11. Signs, because that work is part of its editorial and that may mean much or little, whether it is a large or small publisher, transnational or new venture editorial (all entrepreneurs are welcome. Do not forget, according to the CERLALC, 92% of Latin American publishers publish fewer than 50 titles a year and 54% publish less than 10). Here I would like to emphasize the study of the Spanish colleague Javier Celaya exhibited in the TOC about how collaborate with startups, improving relations between companies of the book world and these ventures.

From all the above, the proposal is to take aim to “BE PRO-EDITOR ‘fulfilling these 11 conditions. The task is not easy, therefore is necessary to get training and continue learning more, even today, about the profession and its possibilities, achieving that modern look, promoting content generation (works) in all possible formats, well distributed, optimally promoted and suitable for each individual case.

The TOC was interesting because it helped to deepen this vision and learn about various approaches and new tools. I could do an extensive recap of the conferences that I attended but I would prefer to briefly end with some loose ideas, which may be useful:

  • Editor don’t be afraid. Today, anyone can make a book, today anyone will touch the door of your author and will offer all the available and not available tools. Many will dazzle, over 90% of authors will think that this is the road to success, fame and probably money. Those are siren calls, and the key difference will be in the knowledge of your profession, in how you are connected with the world today and how you can use in the best way the tools and models, with comprehensive and advanced vision.
  • Yes, for the first time in the TOC there was a whole day dedicated to the author revolution. The auditorium was full of interesting ideas. Things to learn and statements to refine. “Sell your book like wildfire a book printed with a very suggestive title that might give you some interesting light to publishers who want to strengthen the marketing (also available in e-book). Social Twist, a platform full of ideas and tools in the complex world of Social Media (I call it complex because marketing with social media goes far beyond the tweet, the post or the reference.)
  • The transmutation of the book chain and its authors, a constant. Literary agents with today possibilities can learn new and interesting roles. The entrepreneurs authors could do much and well done (there is a possibility with success stories, but this is not a rule, as neither can be to continue editing in the past). The difference, in any case, always will be the ” added value” that only someone can give, in the right manner and at the right time, in the framework of a work plan, coherent and strategic. Who? The editor.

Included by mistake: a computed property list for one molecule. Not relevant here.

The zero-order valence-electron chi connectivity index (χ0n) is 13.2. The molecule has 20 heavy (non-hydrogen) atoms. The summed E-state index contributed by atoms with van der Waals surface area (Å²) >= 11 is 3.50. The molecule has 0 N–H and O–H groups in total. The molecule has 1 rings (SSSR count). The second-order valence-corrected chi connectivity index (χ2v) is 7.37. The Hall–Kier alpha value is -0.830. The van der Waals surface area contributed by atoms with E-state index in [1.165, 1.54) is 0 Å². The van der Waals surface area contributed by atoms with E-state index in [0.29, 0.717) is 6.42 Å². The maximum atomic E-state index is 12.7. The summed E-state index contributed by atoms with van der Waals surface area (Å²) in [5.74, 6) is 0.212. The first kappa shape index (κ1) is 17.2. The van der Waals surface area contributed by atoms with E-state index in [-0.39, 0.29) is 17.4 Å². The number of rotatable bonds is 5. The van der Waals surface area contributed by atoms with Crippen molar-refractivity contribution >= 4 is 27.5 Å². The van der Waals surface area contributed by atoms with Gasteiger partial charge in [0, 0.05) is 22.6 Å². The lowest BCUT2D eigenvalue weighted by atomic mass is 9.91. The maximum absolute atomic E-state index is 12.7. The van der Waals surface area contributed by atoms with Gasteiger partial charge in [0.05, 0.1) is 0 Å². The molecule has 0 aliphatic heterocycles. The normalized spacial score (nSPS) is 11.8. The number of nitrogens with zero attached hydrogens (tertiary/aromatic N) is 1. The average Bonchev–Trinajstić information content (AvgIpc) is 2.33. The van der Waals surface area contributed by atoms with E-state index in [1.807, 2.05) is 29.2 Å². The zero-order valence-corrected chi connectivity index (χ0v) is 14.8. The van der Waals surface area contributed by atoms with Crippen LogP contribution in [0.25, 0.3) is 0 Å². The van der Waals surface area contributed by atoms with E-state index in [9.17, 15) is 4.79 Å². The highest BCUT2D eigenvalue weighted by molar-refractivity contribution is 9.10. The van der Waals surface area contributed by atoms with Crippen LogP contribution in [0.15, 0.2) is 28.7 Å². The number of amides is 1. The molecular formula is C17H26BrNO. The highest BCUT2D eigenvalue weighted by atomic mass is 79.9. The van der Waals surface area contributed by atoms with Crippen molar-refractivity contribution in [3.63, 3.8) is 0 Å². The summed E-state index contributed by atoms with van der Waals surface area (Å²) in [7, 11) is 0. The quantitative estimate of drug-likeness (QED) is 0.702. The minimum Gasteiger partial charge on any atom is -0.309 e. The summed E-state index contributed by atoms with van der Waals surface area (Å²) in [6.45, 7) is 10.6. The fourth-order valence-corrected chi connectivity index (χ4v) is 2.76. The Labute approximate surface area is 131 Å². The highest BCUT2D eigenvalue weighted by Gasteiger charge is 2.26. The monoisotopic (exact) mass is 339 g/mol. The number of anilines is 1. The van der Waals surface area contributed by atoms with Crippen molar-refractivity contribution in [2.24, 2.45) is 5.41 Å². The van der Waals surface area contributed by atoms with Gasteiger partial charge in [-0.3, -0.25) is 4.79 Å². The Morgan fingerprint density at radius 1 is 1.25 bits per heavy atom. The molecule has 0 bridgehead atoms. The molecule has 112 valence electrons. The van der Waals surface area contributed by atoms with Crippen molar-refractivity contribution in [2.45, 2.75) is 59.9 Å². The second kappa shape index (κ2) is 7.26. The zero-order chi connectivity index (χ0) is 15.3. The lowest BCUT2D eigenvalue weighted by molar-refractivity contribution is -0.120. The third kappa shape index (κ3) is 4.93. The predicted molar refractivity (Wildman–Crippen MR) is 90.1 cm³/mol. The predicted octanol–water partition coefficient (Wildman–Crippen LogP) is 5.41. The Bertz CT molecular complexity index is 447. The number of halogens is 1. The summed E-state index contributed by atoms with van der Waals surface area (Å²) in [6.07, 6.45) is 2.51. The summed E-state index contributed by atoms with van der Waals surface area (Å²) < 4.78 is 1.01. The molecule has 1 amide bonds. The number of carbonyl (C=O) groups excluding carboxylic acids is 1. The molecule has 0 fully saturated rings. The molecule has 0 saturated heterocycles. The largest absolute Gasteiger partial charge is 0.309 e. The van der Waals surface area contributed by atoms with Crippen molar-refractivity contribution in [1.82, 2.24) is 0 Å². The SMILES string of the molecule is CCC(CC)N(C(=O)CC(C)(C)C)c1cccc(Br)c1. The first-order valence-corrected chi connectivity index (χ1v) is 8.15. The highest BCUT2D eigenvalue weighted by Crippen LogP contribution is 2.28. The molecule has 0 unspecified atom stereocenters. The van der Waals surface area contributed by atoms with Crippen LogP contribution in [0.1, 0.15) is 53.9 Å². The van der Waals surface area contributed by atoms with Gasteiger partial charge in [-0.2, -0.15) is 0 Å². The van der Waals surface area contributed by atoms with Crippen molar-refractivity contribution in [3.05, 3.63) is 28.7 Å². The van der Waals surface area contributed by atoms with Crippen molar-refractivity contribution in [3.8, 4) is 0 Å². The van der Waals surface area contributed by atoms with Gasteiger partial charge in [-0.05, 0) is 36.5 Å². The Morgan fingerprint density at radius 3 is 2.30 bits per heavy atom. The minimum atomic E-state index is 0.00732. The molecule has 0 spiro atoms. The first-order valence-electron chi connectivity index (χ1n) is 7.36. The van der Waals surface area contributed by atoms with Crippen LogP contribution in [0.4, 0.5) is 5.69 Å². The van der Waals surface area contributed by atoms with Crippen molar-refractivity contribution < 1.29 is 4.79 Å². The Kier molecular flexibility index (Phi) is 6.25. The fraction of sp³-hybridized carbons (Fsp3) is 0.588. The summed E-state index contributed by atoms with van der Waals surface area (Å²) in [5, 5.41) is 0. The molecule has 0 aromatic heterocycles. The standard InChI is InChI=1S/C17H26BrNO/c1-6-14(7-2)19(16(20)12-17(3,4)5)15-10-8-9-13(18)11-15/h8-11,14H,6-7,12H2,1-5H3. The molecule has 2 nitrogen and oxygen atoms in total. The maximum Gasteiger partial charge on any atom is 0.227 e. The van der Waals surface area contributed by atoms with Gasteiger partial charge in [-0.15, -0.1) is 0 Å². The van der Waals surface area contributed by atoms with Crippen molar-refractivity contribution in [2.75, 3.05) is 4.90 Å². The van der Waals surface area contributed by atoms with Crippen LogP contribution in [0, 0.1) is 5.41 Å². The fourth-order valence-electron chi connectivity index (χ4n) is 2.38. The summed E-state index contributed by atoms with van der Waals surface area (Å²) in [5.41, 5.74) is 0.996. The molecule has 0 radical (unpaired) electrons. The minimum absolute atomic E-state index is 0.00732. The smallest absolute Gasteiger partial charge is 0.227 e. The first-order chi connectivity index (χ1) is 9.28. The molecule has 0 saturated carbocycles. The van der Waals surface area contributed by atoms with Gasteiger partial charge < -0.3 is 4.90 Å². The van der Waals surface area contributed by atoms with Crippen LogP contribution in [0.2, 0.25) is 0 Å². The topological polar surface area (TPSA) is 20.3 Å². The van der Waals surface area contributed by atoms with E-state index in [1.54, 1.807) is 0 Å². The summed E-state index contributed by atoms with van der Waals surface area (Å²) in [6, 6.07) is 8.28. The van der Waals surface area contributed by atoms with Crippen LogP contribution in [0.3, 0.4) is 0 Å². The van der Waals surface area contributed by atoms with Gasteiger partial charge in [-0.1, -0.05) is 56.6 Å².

• Transmedia, a possibility increasingly necessary in the publishing world (for Mr Tim O’Reilly one the reasons for optimism).
  • Internet, the future. Consider what changes, devices and modes of access to content we’ve had during the last four years (only four). What will come in the next five or 10 years?
  • Inkling, interesting business model, which offers more than the platform ibooks Author`s Apple or others on the market. From one year to the next I have seen changes in its business model and what it can do. It can become a very important player, if this company is not acquired before by one of the strong technological players in the market.
  • Speaking of acquisitions and moves in the industry, I would like to highlight as independent and experts on specific topics, with isolated enterprises, today they are part of the most strong companies and with promising projection (as is the case of expert Joshua Tallent, eBooks Architects, he visited Colombia last year, acquired by Firebrand Technologies).
  • Bind and unbound, has been a very strong concept of traditional publishing. For some time it has been discussed the Unbound, single sheets, micro-narratives, interaction, transmedia…
  • ePub 3.0, we should continue looking and walking over there (we will have to resolve the issue of DRM and probably the same industry will enable a wide range of devices to read eBooks in this format).
  •, an interesting initiative from the academic edition. My perception might be different if Richard Price, CEO and founder, was not Ph.D. from the University of Oxford. Several things were said in that auditorium that could make some of the attendees tore their garments. What is important? The citation, referencing (visibility), especially in academic publishing, but using the Internet, as it does It was understood by what Price said when referring to the disappearance of academic journals, as they represent a very small part of the reputation of the researchers, added to the costs of traditional publishing.
  • New business models (in all types of editing, including academic) may be supported in the traditional ones, but also in FREE, FREEMIUM and PREMIUM. I think the point is to find the right mix for each particular case and initiative.

Let’s finish: the publishing world today is more alive than ever and, fortunately, there are many things we still have to do and learn, considering that triad that once I heard from Lucia Fournier, a dear Spanish colleague: TEST + EXPERIENCE + LEARN.


My special thanks to the Colombian Book Chamber and their initiatives from its Board of Directors and from the Technology Committee in recent years. Thanks to Sandra Rugeles, colleague and friend that helped me to the English translation.

Jaime Iván Hurtado

© This article is published under license by Creative Commons. Acknowledgment (by)